FRONTPAGE BOOKS INTERNET TRAVELS Archives Jun 7 Archive Apr 12 Archives Mar 15 Archives Nov 24 Archives Dec 8 Letters

An independent view of the world seen from Tokelau

The Independent New York Times

Tokelau, Saturday, June 14, 2008 Weekend Edition, editor Sumpinein - contact

Read BOOKS, TRAVELS and INTERNET. See our new INYT sections devoted to books, travel and internet sites.
This extraordinarily good book by Upamanyu Chatterjee should be read by all those interested in modern English literature. English, August was published in 1988. How would August figure 20 years on in the India of today?
'Death in Kovalam' by John Francis Kinsella   The story is set in an Indian beach resort, popular amongst British tourists, over the Christmas vacation period.  Tom Barton, a City mortgage broker, arrives in Kovalam after abandoning his business in the wake of the subprime crisis. In his luxury hotel he meets Emma, the wife of Stephen Parkly, the CEO of a London bank, West Mercian Finance. Stephen Parkly falls gravely ill with a mysterious infection and is hospitalized in a local clinic.
His situation rapidly declines and he is put into intensive care. At the very same time his bank is caught in a Northern Rock style run.         Dr. Ryan Kavanagh, a specialist in internal medicine, on holiday with his mother and sister Sarah, discovers an attempted cover-up by the Indian authorities.  The disease is diagnosed as cholera, panic sets in when tourists start to fall ill with the deadly infection, just as the tourist season is getting into full swing. Thousands of British tourists enjoying the sun on the beaches are unaware of the pending epidemic.                    Many of the same tourists, ignorant of the crisis facing West Mercian Finance, are about to see their life savings wiped out in the collapse. For all details please contact:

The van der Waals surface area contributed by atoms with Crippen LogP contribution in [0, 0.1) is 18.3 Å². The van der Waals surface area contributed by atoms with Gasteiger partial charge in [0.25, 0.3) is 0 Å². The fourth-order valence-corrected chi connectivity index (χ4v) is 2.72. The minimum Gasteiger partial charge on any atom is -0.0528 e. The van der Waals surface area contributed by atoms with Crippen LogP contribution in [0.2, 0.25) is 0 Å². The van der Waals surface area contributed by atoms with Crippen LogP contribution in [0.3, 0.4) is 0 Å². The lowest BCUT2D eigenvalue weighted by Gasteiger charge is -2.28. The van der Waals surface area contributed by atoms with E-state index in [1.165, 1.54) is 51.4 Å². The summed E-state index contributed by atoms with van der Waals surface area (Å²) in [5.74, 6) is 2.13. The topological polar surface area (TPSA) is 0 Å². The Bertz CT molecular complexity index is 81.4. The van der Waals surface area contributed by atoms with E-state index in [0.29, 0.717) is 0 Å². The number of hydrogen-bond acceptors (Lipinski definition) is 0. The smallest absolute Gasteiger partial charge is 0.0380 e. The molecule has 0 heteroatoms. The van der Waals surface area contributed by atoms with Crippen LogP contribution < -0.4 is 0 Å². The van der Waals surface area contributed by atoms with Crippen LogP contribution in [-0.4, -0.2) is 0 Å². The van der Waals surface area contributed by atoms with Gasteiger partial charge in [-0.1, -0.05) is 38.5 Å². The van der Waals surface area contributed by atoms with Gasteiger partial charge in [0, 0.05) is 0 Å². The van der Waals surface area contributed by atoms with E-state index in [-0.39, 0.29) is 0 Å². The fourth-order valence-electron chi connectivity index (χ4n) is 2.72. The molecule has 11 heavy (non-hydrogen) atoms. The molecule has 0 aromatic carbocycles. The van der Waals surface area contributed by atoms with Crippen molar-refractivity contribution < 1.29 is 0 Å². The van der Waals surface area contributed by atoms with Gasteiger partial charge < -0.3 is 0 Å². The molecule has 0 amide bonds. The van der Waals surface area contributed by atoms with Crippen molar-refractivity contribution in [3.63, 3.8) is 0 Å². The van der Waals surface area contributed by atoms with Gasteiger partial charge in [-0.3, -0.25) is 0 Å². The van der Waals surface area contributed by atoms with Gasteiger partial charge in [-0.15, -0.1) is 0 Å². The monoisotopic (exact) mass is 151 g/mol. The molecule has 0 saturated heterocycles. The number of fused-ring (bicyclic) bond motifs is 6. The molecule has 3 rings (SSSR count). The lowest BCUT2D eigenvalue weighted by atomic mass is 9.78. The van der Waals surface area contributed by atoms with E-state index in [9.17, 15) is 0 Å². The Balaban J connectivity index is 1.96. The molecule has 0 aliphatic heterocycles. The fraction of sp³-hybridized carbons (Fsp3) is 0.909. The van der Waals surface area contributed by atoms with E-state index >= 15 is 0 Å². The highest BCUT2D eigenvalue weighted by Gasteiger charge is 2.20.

EURO2008 Dutch beat France 4-1 to qualify for next round

France was severely beaten by the Dutch who now qualify for next round leaving Italy France and Romania to fight it out over who drops out.
Over the coming three weeks Europe will be football crazy as the qualifying countries' teams battle it out for the cup. For the first time England, Scotland, Wales and Ireland are absent from the finals of the competition. The countries that will be watched by hundreds of millions of fans will be:        
Flag of Austria Austria
Flag of Switzerland Switzerland
Flag of Poland Poland
Flag of Portugal Portugal
Flag of Italy Italy
Flag of France France
Flag of Greece Greece
Flag of Turkey Turkey
Flag of the Czech Republic Czech Republic
Flag of Germany Germany
Flag of Croatia Croatia
Flag of Russia Russia
Flag of Spain Spain
Flag of Sweden Sweden
Flag of Romania Romania
Flag of the Netherlands Netherlands

The Independent New York Times will be pleased to receive your articles and comments. Please contact our editorial desk at the following address and we shall endeavour to answer you promptly.



After the euphoria of saying NO, Ireland has woken up to a headache. What is their future in the EU? Will they be left standing on the sideline? Whilst the German Chancellor Angela Merkel was conciliatory, her coalition partners, the Social Democrats, were more blunt. The party's foreign minister, Frank Walter Steinmeier, said the result was a severe setback while a party colleague called it a catastrophe. 'With all respect for the Irish vote, we cannot allow the huge majority of Europe to be duped by a minority of a minority of a minority,' said Axel Schäfer, SPD leader in the Bundestag committee on EU affairs. 'We are incredibly disappointed. We think it is a real cheek that the country that has benefited most from the EU should do this. There is no other Europe than this treaty.'